A Beachy Buffet: Surprising Edibles from Oregon Coast Tide Pools
Published 08/08/2015 at 5:05 PM PDT - Updated 08/08/2015 at 5:31 PM PDT
By Oregon Coast Beach Connection staff
(Oregon Coast) – Yes, Virginia. You can eat some of the stuff you find on Oregon coast beaches. Talk to Tiffany Boothe at the Seaside Aquarium, and she'll tell you there are lots of edible objects from the bays, waters and rocky tide pools. (Above: bull kelp).
Sea cucumber: photo Tiffany Boothe, Seaside Aquarium
“It’s obvious that most things are edible - it's whether or not you like them,” Boothe said. “You can eat almost all species of snails, clams, octopuses and fish. Most aren't going to make you sick.”
Boothe’s research has come up with a list of edibles from the tide pool. The table is set for quite the freaky feast. She made quite the list of things that can be consumed by us humans, stuff that most people aren’t aware are edible.
Certain species of limpets. Limpets are related to snails and clams. Gumboot Chitons: these are the largest species of chitons in the world reaching lengths of 13 inches. On average, other species of chitons are about 2 to 3 inches long.
Sea urchins can be eaten, she said. And believe it or not, some people don't know those mussels by the rocks are edible as well.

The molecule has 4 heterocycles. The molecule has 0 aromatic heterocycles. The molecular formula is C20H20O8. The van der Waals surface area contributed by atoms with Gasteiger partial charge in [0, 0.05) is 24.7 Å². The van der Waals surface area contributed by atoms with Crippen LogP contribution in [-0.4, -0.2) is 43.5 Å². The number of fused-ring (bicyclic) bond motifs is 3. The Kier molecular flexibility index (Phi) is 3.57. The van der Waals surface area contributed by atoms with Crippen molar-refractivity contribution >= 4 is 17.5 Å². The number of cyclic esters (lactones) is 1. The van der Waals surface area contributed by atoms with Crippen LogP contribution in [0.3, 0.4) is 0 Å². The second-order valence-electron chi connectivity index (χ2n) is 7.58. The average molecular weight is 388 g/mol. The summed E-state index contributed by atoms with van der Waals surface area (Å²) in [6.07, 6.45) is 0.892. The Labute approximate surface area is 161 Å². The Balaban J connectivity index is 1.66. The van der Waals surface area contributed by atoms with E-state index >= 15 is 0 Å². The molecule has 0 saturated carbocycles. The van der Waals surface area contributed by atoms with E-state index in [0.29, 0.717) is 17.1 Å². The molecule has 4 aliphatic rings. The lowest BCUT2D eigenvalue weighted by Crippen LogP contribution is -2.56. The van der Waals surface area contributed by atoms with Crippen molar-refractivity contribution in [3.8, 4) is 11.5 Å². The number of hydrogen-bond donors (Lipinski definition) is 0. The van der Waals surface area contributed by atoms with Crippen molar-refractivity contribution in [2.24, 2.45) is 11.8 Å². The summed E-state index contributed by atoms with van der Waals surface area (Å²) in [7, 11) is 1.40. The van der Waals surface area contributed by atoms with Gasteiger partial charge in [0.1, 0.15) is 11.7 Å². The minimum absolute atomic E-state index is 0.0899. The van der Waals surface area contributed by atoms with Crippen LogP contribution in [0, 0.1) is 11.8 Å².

Some seaweeds are consumable, such as Sea Lettuce and Bull Kelp. The leaves of these are the parts you eat. Also some kinds of jellyfish, such as the water jelly.
Giant barnacle: photo Tiffany Boothe, Seaside Aquarium
The California Sea Cucumber can be gobbled. This is the largest species of sea cucumber in Oregon’s waters. An odd little tidbit: when threatened, the California Sea Cucumber will eject their internal organs. They are able to re-generate them in six to eight weeks.
Giant Barnacle: these are one of the world's largest barnacles. Individually they are five inches high and four inches wide. They are usually roasted and eaten.
Of course Giant Pacific Octopus can be eaten, but catching those will be tricky. Wolf Eels are another edible but elusive catch.
Lastly, scallops and other clams found on the Oregon coast that are fit for a beachy buffet: Rock Scallop, Pink Scallop, Razor Clams, Cockle Clams, Goeducks, Butter Clams, etc.
You don't want to literally pick up and eat something that's been lying on the beach. Especially bull kelp, which you can often find in abundance. More on the Oregon coast below:
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